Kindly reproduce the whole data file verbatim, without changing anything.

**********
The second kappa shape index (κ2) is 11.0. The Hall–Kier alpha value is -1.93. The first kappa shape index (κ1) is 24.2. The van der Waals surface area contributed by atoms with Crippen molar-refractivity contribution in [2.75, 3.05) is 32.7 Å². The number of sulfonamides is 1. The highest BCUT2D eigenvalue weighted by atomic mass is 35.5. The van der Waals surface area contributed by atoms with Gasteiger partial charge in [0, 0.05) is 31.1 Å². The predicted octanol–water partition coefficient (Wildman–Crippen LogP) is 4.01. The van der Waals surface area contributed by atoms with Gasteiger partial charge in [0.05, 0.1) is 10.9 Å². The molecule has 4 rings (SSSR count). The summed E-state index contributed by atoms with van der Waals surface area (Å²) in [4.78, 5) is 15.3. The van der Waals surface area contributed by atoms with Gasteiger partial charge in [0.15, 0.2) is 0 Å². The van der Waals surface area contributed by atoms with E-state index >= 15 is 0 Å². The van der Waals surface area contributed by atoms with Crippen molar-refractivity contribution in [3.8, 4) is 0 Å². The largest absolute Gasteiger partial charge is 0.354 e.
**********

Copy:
The second kappa shape index (κ2) is 11.0. The Hall–Kier alpha value is -1.93. The first kappa shape index (κ1) is 24.2. The van der Waals surface area contributed by atoms with Crippen molar-refractivity contribution in [2.75, 3.05) is 32.7 Å². The number of sulfonamides is 1. The highest BCUT2D eigenvalue weighted by atomic mass is 35.5. The van der Waals surface area contributed by atoms with Gasteiger partial charge in [0, 0.05) is 31.1 Å². The predicted octanol–water partition coefficient (Wildman–Crippen LogP) is 4.01. The van der Waals surface area contributed by atoms with Gasteiger partial charge in [0.05, 0.1) is 10.9 Å². The molecule has 4 rings (SSSR count). The summed E-state index contributed by atoms with van der Waals surface area (Å²) in [4.78, 5) is 15.3. The van der Waals surface area contributed by atoms with Gasteiger partial charge in [0.15, 0.2) is 0 Å². The van der Waals surface area contributed by atoms with E-state index >= 15 is 0 Å². The van der Waals surface area contributed by atoms with Crippen molar-refractivity contribution in [3.8, 4) is 0 Å². The largest absolute Gasteiger partial charge is 0.354 e.